The 77th Congress eventually did establish the WAAC with Public Law (PL) 77-554 on 14 May 1942, after much heated debate.

Nearly 350,000 American women served in uniform, both at home and abroad, volunteering for the newly formed Women’s Army Auxiliary Corps (WAACs, later renamed the Women’s Army Corps), the Navy Women’s Reserve (WAVES), the Marine Corps Women’s Reserve, the Coast Guard Women’s Reserve (SPARS), the Women Airforce Service Pilots (WASPS), the Army Nurses Corps, and the Navy Nurse Corps. General Eisenhower felt that he could not win the war without the aid of the women in uniform. “The contribution of the women of America, whether on the farm or in the factory or in uniform, to D-Day was a sine qua non of the invasion effort.”

Women in uniform took office and clerical jobs in the armed forces in order to free men to fight. They also drove trucks, repaired airplanes, worked as laboratory technicians, rigged parachutes, served as radio operators, analyzed photographs, flew military aircraft across the country, test-flew newly repaired planes, and even trained anti-aircraft artillery gunners by acting as flying targets. Some women served near the front lines in the Army Nurse Corps, where 16 were killed as a result of direct enemy fire. Sixty-eight American service women were captured as POWs in the Philippines. More than 1,600 nurses were decorated for bravery under fire and meritorious service, and 565 WACs in the Pacific Theater won combat decorations. Nurses were in Normandy on D-plus-four.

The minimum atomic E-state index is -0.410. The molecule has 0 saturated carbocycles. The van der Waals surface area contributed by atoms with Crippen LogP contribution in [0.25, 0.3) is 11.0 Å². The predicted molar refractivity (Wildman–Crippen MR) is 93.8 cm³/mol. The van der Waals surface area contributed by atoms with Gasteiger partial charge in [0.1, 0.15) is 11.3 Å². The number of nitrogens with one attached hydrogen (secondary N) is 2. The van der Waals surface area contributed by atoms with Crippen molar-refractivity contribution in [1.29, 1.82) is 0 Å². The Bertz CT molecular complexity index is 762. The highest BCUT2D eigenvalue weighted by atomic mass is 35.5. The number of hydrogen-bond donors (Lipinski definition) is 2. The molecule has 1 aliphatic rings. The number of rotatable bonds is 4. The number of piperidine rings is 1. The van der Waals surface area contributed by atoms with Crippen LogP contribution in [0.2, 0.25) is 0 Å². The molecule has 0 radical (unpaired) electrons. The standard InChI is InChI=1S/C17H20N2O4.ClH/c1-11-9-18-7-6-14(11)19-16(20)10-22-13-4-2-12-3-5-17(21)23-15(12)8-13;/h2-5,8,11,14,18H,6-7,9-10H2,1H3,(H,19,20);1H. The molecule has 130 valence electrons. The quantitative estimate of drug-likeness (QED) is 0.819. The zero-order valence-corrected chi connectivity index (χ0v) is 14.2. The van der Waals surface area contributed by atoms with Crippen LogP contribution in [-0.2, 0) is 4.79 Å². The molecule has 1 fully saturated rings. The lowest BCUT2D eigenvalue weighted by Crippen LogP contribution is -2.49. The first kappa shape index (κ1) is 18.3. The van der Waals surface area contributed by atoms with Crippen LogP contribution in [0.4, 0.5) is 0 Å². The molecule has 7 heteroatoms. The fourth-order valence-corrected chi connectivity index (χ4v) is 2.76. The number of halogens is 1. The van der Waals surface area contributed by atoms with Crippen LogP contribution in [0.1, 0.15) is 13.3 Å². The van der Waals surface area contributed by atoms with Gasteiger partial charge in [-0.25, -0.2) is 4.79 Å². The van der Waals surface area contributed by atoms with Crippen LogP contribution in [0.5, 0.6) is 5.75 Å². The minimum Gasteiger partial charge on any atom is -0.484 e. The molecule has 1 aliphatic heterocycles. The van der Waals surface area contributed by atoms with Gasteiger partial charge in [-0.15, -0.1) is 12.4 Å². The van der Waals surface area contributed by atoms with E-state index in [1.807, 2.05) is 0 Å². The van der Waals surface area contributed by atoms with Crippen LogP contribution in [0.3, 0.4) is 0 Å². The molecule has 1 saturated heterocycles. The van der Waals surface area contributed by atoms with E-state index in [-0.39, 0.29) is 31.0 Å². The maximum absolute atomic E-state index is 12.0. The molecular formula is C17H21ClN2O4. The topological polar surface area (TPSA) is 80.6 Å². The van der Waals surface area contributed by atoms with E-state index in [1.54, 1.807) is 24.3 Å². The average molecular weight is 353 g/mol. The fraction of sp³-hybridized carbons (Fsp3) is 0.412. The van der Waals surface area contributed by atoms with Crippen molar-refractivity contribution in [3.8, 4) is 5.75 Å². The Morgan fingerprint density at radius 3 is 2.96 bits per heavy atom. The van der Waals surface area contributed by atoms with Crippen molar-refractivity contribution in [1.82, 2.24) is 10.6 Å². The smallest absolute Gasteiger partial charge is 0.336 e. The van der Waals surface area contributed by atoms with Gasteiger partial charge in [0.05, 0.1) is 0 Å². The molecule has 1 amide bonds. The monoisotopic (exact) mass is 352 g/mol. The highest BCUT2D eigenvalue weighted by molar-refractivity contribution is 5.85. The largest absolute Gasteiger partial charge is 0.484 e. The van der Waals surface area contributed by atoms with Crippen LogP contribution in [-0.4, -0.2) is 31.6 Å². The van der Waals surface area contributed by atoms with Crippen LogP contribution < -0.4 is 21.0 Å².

At the war’s end, even though a majority of women surveyed reported wanted to keep their jobs, many were forced out by men returning home and by the downturn in demand for war materials. Women veterans encountered roadblocks when they tried to take advantage of benefit programs for veterans, like the G.I. Bill. The nation that needed their help in a time of crisis, it seems, was not yet ready for the greater social equality that would slowly come in the decades to follow.

Women today still proudly wear a uniform, as demonstrated by our very own fellow blogger, Cindy Bruchman, seen here after she graduated boot camp!!

Cindy Bruchman, US Navy

Click on images to enlarge.

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Current – 14 August – National Code Talkers Day

Code talkers’ Monument

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Military Humor –

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Farewell Salutes –

Jessie Adams (100) – Riverdale, UT; US Army WAC, WWII, PTO, nurse

Vera Bernard – Ridgewood, CAN; RC Womens Army, WWII

London Monument to the Women of WWII

Linda Dietsche – Elmira, NY; US Army, Vietnam, Captain (Ret. 20 y.), nurse

Valerie Ferguson – Waikato, NZ; QSM WAAC # 809924, WWII, Northern Signals, 9th Regiment

Eileen “Kelly” Finch – Brighton, IL; US Navy, SeaBee

Barbara Graham – Philadelphia, PA; US Navy, Korea, nurse

Patricia Hamlin – Seattle, WA; US Navy WAVE, WWII, machinist

Lottie Manley – Hughesville, PA; US Coast Guard

Winifred Pickering – Lebanon, ME; US Navy, WWII

Judy Terry – Brookhaven, MS; US Army, nurse

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https://pacificparatrooper.wordpress.com/2018/08/13/salute-to-the-women-in-uniform/